Of Lotus

And Lilac

And a pill to make me big again

The white rabbit

Runs beside the mouse

His jaws clamped upon

The Eglantine

The mouse, tangled in

Forget-Me-Not,

stumbles

Remaining in between

The Rabbit

and poor Alice

Poor, poor me

I am ever chasing

Ever fading

A Cheshire grin

Left upon

An aching memory

Forget the pill

Give me a potion

I shall tread until I drown

Exhausted

By the wheel

And intoxicated

by the Wormwood

Campfires

campfire

Campfires

By: Michele Habel-Coffey

You linger

Like the scent of campfires on my clothes

I move in tandem with the wind

Around the burning circle

Just to drown in the smoke

Staying far enough away

Not to burn

My eyes water

But don’t cry

Provocation of tears

Comes now only

From wind and waves

Of white spirits passing through me

You surround me

I drink you, like coffee for breakfast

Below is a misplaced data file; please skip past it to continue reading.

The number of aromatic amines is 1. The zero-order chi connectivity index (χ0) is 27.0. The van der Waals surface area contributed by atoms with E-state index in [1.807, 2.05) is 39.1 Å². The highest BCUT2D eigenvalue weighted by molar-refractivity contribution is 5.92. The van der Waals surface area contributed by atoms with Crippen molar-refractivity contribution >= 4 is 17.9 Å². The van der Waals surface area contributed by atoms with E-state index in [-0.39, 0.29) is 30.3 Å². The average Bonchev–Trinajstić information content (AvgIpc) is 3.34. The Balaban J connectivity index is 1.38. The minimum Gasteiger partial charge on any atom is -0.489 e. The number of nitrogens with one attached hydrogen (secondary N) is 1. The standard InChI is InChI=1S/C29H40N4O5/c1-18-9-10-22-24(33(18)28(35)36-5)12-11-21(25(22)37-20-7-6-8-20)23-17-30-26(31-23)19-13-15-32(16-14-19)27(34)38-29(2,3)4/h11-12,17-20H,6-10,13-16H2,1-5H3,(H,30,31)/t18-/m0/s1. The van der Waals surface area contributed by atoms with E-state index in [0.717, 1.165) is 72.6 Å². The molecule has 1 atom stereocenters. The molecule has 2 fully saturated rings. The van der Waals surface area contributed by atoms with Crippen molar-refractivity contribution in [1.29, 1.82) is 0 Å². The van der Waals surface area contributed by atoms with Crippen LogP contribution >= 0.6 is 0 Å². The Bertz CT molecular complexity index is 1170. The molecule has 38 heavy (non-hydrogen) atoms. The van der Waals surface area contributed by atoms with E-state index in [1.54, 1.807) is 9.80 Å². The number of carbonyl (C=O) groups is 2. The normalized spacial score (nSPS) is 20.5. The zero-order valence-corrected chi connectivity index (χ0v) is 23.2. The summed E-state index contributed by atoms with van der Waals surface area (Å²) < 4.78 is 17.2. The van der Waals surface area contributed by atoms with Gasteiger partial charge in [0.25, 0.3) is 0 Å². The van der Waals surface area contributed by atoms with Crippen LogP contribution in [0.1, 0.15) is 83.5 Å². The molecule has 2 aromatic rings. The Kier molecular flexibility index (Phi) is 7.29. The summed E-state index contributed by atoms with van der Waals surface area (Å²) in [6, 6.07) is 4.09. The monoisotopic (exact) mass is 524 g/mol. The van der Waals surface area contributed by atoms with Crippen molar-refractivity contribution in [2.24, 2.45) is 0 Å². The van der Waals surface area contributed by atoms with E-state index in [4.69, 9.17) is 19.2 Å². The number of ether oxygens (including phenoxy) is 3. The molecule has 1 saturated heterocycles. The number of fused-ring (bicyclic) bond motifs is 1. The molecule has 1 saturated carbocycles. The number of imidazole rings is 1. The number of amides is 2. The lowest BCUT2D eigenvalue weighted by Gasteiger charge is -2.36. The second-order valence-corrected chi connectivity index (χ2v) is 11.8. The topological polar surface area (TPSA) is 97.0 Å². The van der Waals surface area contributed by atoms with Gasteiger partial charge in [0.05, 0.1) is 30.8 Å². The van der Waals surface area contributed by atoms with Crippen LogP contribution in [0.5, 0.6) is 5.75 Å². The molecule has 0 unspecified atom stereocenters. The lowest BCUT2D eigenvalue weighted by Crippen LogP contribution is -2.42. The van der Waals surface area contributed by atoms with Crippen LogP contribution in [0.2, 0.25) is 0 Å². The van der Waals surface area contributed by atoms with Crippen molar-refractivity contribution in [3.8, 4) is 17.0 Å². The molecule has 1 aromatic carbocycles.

The welcome smell

Of my familiar, vaporous friend

Prismatic: By Michele Habel-Coffey

whitehouserainbow

Prismatic

By: Michele Habel-Coffey


Transparent glass with angles

Pointed, dense and clear

Traditional triangles

Sometimes used as mirrors


Reflecting what’s internal

No colors bursting through

Just an image of yourself

Starring back at you


This requires angles

Of the steepest kind

The narrowest of options

For the narrowest of minds


Who only want to see themselves

Reflected in the glass

Instead of all the colors

That at better angles pass


Through the surface of the prism

Refractions of the light

Dispersions of the varied waves

Rainbows, spectrums, sight


There’s beauty in the colors

Much more than just plain white

But one must meet the other

At an angle that’s just right


To produce the dancing rainbow

For all the world to see

Takes more than just a piece of glass

Or varied energies


Conversations of the past

Call to mind a prism

Geometric and triangular

Common colloquialism


But rainbows don’t just come

From the shapes of yesterdays

It all about the angles

Dispersing light, refracting waves


Even tears can make a rainbow

As they’re falling to the ground

Pain calling forth a beauty

Without a single sound


I prefer refractions

And dancing colored rays

To self-absorbed amusement

Reflections showing age


Remember ole’ Narcissis?

Poor fool, you know he drowned?

In a shallow pool reflecting